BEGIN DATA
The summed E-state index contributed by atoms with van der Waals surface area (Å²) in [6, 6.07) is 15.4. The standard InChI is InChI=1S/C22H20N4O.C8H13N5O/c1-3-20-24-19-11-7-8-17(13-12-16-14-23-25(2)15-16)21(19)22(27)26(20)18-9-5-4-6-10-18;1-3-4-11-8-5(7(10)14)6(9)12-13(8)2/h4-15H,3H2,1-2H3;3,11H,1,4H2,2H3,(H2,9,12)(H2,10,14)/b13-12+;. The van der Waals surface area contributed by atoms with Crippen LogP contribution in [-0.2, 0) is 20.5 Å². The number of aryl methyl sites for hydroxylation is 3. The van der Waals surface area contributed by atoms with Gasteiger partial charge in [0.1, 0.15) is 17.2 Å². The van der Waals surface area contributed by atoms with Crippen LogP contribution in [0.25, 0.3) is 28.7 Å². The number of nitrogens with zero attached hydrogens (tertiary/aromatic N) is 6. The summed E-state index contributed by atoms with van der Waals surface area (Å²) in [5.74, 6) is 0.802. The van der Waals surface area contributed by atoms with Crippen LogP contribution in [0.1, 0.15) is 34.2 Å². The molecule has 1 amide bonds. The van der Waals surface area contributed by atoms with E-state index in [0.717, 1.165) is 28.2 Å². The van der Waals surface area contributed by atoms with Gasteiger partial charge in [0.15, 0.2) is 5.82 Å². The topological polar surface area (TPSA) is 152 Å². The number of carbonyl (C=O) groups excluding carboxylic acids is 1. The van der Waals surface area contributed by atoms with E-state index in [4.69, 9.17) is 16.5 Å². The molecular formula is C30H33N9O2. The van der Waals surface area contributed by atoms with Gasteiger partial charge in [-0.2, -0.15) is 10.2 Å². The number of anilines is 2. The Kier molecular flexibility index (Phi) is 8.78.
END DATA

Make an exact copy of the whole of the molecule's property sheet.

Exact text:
The summed E-state index contributed by atoms with van der Waals surface area (Å²) in [6, 6.07) is 15.4. The standard InChI is InChI=1S/C22H20N4O.C8H13N5O/c1-3-20-24-19-11-7-8-17(13-12-16-14-23-25(2)15-16)21(19)22(27)26(20)18-9-5-4-6-10-18;1-3-4-11-8-5(7(10)14)6(9)12-13(8)2/h4-15H,3H2,1-2H3;3,11H,1,4H2,2H3,(H2,9,12)(H2,10,14)/b13-12+;. The van der Waals surface area contributed by atoms with Crippen LogP contribution in [-0.2, 0) is 20.5 Å². The number of aryl methyl sites for hydroxylation is 3. The van der Waals surface area contributed by atoms with Gasteiger partial charge in [0.1, 0.15) is 17.2 Å². The van der Waals surface area contributed by atoms with Crippen LogP contribution in [0.25, 0.3) is 28.7 Å². The number of nitrogens with zero attached hydrogens (tertiary/aromatic N) is 6. The summed E-state index contributed by atoms with van der Waals surface area (Å²) in [5.74, 6) is 0.802. The van der Waals surface area contributed by atoms with Crippen LogP contribution in [0.1, 0.15) is 34.2 Å². The molecule has 1 amide bonds. The van der Waals surface area contributed by atoms with E-state index in [0.717, 1.165) is 28.2 Å². The van der Waals surface area contributed by atoms with Gasteiger partial charge in [0.15, 0.2) is 5.82 Å². The topological polar surface area (TPSA) is 152 Å². The number of carbonyl (C=O) groups excluding carboxylic acids is 1. The van der Waals surface area contributed by atoms with E-state index in [4.69, 9.17) is 16.5 Å². The molecular formula is C30H33N9O2. The van der Waals surface area contributed by atoms with Gasteiger partial charge in [-0.2, -0.15) is 10.2 Å². The number of anilines is 2. The Kier molecular flexibility index (Phi) is 8.78.